Beyond Words

I simply do not know how to describe, even to my best friend or my mother, what it feels like to be suddenly yanked from the only world you can ever remember knowing and held in suspension – in another realm entirely – drowning in a mixture of confusion, agony and despair. I don’t know how to make people see why I can’t just open the door to this crystal globe prison, take a gasp of air and rejoin the world that I am doomed to still reside in, but never really feel a part of again. I will never be the same. It doesn’t go away. Cliche’ advice is more painful than helpful. When in doubt, say nothing. Many of you do.  Many of you try.  As odd as it sounds, the best way you can help me or my boys is by continuing to love and honor my daughter – whatever dimension she may be in.  Angels need love too.

A friend sent this poem to me. The author has done a beautifully, painfully, poignantly horrific job of describing the massive earthquake of losing a child and what it feels like to be left standing on the opposite side of a giant chasm from nearly everyone and everything else – including who you yourself were before this unprecedented disaster.  Perhaps it might offer a bit of understanding for those of you who seek it.

I looked up the original poem, and I am re-typing it and re-posting it myself. I haven’t been able to find too much information, other than to give the author credit – Michael Crelinsten of Victoria, B.C. – a bereaved father of a gone-too-soon daughter. He describes life after the loss of a child in a way that I have not yet been able to. His situation is, of course, different from mine. His daughter was younger, left in a different way and he has a loving spouse beside him – another parent, who also loved and grieves for this child. I don’t know which is worse – going through it alone, or going through it with someone equally broken by it. I do have my boys, Kimmy’s fiancé, good friends, and extended family who love her. But it isn’t the same. Either way, Mr. Crelinsten and I have much more in common than I’m certain either of us would like to. I can only say, Amen, my broken-hearted brother. May God bless you and yours.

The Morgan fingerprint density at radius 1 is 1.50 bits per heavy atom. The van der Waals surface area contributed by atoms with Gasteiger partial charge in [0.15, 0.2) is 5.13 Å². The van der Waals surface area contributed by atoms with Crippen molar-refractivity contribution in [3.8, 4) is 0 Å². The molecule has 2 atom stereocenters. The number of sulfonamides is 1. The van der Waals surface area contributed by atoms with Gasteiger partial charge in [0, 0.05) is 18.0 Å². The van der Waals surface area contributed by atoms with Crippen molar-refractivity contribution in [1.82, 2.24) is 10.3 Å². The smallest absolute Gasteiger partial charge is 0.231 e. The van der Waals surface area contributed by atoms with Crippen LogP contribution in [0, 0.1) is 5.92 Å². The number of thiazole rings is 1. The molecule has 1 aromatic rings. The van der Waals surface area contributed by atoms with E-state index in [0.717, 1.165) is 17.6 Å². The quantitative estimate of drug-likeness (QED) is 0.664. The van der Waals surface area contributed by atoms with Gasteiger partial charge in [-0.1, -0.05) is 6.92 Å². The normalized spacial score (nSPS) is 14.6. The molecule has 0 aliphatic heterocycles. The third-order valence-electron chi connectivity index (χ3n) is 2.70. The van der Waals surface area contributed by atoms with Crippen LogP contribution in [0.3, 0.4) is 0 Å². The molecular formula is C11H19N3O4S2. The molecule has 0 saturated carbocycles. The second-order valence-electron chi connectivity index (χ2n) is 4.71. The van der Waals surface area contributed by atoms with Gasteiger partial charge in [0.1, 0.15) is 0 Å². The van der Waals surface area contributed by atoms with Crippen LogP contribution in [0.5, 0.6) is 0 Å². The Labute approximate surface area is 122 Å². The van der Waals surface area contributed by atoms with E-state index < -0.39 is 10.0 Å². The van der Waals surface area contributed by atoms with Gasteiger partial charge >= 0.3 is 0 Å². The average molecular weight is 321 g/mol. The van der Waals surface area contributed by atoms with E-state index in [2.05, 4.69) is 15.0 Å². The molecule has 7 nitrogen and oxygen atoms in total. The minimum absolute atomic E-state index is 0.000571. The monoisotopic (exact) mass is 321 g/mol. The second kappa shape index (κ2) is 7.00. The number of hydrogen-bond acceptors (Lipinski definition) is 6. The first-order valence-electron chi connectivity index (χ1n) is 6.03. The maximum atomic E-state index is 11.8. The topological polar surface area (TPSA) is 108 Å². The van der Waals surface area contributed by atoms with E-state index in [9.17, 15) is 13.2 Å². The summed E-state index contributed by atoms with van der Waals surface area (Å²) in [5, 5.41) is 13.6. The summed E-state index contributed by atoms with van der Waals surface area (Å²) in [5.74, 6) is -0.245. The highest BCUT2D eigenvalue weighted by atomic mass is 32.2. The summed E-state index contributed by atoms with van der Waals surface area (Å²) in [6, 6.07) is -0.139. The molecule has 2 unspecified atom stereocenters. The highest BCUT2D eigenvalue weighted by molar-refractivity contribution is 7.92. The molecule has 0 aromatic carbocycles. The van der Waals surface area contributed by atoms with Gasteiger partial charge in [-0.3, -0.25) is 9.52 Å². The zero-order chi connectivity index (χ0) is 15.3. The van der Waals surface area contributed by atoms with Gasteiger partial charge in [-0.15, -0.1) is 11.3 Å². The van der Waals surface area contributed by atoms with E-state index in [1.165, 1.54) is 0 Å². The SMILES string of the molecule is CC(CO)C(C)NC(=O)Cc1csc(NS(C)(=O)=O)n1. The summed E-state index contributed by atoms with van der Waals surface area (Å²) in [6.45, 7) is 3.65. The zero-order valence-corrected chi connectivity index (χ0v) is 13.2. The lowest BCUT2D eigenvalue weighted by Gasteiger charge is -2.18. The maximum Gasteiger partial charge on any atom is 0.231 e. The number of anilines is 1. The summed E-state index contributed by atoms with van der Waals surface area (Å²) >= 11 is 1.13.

His Preview: Our daughter, Alexis, died six months ago, at the age of nine. A rare medical anomaly, in a heart-rending wrench of our innermost spirit, stole her from us in barely more than a moment. Recently, I was at the beach near our home with what remains of my soul – my son, Ethan. Our new puppy romped with us. Beautiful weather, fresh salt air, gentle clear water and sea lions barking in the distance. Perfect. Walking back, I saw a sharp, rusted metal rod and thought to get it out of the way. As I tossed it aside, it caught my thumb and cut me. Perfect. Every moment of peace we have, cuts. Everything that is, hones what is not.


The Gap

The gap between those who have lost children and those who have not is profoundly difficult to bridge.

No one, whose children are well and intact can be expected to understand what parents who have lost children have absorbed, what they bear.

Our daughter now comes to us through every blade of grass, every crack in the sidewalk, every bowl of breakfast cereal, every kid on a scooter.

We seek contact with her atoms – her hairbrush, her toothbrush, her clothing.

We reach for what was integrally woven into the fabric of our lives, now torn and shredded.

What we had wanted, when she so suddenly took ill, was for her to be treated.

We wanted her to be annoyed that her head had been shaved for surgery.

We would have shaved ours and then watched her smile as we recovered together, whatever the nature of that recovery.

“Recover” is no longer a part of our vocabulary. Now we simply walk through the noise and debris of our personal ground zero.

A black hole has been blown through our souls and, indeed, it often does not allow the light to escape.

It is a difficult place.